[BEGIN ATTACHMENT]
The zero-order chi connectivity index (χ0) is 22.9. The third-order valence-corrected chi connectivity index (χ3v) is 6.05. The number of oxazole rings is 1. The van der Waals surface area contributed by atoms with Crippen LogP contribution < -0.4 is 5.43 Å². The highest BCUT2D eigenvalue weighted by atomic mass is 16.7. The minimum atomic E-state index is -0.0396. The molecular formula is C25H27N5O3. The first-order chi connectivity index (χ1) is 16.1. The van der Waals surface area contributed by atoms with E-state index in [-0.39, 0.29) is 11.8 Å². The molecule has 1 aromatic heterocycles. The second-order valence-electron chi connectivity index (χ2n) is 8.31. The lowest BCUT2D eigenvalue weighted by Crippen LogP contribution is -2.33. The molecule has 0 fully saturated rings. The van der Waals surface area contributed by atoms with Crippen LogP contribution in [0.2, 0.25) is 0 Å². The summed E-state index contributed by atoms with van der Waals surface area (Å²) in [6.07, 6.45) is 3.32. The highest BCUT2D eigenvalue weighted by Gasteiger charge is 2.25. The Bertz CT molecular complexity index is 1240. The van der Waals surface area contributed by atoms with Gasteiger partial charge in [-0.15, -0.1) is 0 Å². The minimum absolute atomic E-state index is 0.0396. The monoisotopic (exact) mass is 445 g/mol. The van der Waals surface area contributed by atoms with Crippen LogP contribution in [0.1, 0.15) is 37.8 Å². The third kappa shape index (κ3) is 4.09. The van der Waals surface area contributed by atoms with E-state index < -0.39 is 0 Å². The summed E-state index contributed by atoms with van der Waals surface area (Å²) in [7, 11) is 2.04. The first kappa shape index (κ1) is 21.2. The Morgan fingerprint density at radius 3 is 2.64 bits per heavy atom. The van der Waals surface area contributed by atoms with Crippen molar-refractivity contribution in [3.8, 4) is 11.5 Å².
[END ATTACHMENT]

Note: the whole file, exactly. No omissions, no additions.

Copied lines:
The zero-order chi connectivity index (χ0) is 22.9. The third-order valence-corrected chi connectivity index (χ3v) is 6.05. The number of oxazole rings is 1. The van der Waals surface area contributed by atoms with Crippen LogP contribution < -0.4 is 5.43 Å². The highest BCUT2D eigenvalue weighted by atomic mass is 16.7. The minimum atomic E-state index is -0.0396. The molecular formula is C25H27N5O3. The first-order chi connectivity index (χ1) is 16.1. The van der Waals surface area contributed by atoms with E-state index in [-0.39, 0.29) is 11.8 Å². The molecule has 1 aromatic heterocycles. The second-order valence-electron chi connectivity index (χ2n) is 8.31. The lowest BCUT2D eigenvalue weighted by Crippen LogP contribution is -2.33. The molecule has 0 fully saturated rings. The van der Waals surface area contributed by atoms with Crippen LogP contribution in [0.2, 0.25) is 0 Å². The summed E-state index contributed by atoms with van der Waals surface area (Å²) in [6.07, 6.45) is 3.32. The highest BCUT2D eigenvalue weighted by Gasteiger charge is 2.25. The Bertz CT molecular complexity index is 1240. The van der Waals surface area contributed by atoms with Gasteiger partial charge in [-0.15, -0.1) is 0 Å². The minimum absolute atomic E-state index is 0.0396. The monoisotopic (exact) mass is 445 g/mol. The van der Waals surface area contributed by atoms with Crippen LogP contribution in [0.1, 0.15) is 37.8 Å². The third kappa shape index (κ3) is 4.09. The van der Waals surface area contributed by atoms with E-state index < -0.39 is 0 Å². The summed E-state index contributed by atoms with van der Waals surface area (Å²) in [7, 11) is 2.04. The first kappa shape index (κ1) is 21.2. The Morgan fingerprint density at radius 3 is 2.64 bits per heavy atom. The van der Waals surface area contributed by atoms with Crippen molar-refractivity contribution in [3.8, 4) is 11.5 Å².